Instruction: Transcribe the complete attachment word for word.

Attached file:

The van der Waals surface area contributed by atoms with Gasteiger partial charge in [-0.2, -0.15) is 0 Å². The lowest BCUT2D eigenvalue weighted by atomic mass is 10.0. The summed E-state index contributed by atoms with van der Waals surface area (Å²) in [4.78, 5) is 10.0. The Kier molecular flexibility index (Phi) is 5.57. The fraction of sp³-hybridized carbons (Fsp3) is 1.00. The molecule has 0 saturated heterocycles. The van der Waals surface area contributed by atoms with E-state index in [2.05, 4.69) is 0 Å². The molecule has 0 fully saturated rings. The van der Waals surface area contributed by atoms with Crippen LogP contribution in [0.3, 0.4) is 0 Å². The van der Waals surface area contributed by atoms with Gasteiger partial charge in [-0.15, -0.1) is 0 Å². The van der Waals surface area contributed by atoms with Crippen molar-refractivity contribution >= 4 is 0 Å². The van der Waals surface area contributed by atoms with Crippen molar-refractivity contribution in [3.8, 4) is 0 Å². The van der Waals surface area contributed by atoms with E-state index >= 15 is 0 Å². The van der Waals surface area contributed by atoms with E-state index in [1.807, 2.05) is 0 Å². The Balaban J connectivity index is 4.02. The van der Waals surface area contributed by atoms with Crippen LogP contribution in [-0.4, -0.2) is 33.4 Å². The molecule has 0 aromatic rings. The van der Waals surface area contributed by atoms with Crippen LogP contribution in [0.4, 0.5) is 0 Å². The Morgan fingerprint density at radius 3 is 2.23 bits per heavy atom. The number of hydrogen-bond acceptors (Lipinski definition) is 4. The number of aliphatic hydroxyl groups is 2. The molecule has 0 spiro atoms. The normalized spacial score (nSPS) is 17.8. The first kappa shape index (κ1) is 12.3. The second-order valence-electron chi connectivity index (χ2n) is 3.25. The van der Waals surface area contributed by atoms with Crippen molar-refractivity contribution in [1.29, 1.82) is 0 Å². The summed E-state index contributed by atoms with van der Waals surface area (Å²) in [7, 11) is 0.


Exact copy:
The van der Waals surface area contributed by atoms with Gasteiger partial charge in [-0.2, -0.15) is 0 Å². The lowest BCUT2D eigenvalue weighted by atomic mass is 10.0. The summed E-state index contributed by atoms with van der Waals surface area (Å²) in [4.78, 5) is 10.0. The Kier molecular flexibility index (Phi) is 5.57. The fraction of sp³-hybridized carbons (Fsp3) is 1.00. The molecule has 0 saturated heterocycles. The van der Waals surface area contributed by atoms with E-state index in [2.05, 4.69) is 0 Å². The molecule has 0 fully saturated rings. The van der Waals surface area contributed by atoms with Crippen LogP contribution in [0.3, 0.4) is 0 Å². The van der Waals surface area contributed by atoms with Gasteiger partial charge in [-0.15, -0.1) is 0 Å². The van der Waals surface area contributed by atoms with Crippen molar-refractivity contribution >= 4 is 0 Å². The van der Waals surface area contributed by atoms with Crippen molar-refractivity contribution in [3.8, 4) is 0 Å². The van der Waals surface area contributed by atoms with E-state index >= 15 is 0 Å². The van der Waals surface area contributed by atoms with E-state index in [1.807, 2.05) is 0 Å². The Balaban J connectivity index is 4.02. The van der Waals surface area contributed by atoms with Crippen LogP contribution in [-0.4, -0.2) is 33.4 Å². The molecule has 0 aromatic rings. The van der Waals surface area contributed by atoms with Crippen LogP contribution in [0.4, 0.5) is 0 Å². The Morgan fingerprint density at radius 3 is 2.23 bits per heavy atom. The number of hydrogen-bond acceptors (Lipinski definition) is 4. The number of aliphatic hydroxyl groups is 2. The molecule has 0 spiro atoms. The normalized spacial score (nSPS) is 17.8. The first kappa shape index (κ1) is 12.3. The second-order valence-electron chi connectivity index (χ2n) is 3.25. The van der Waals surface area contributed by atoms with Crippen molar-refractivity contribution in [1.29, 1.82) is 0 Å². The summed E-state index contributed by atoms with van der Waals surface area (Å²) in [7, 11) is 0.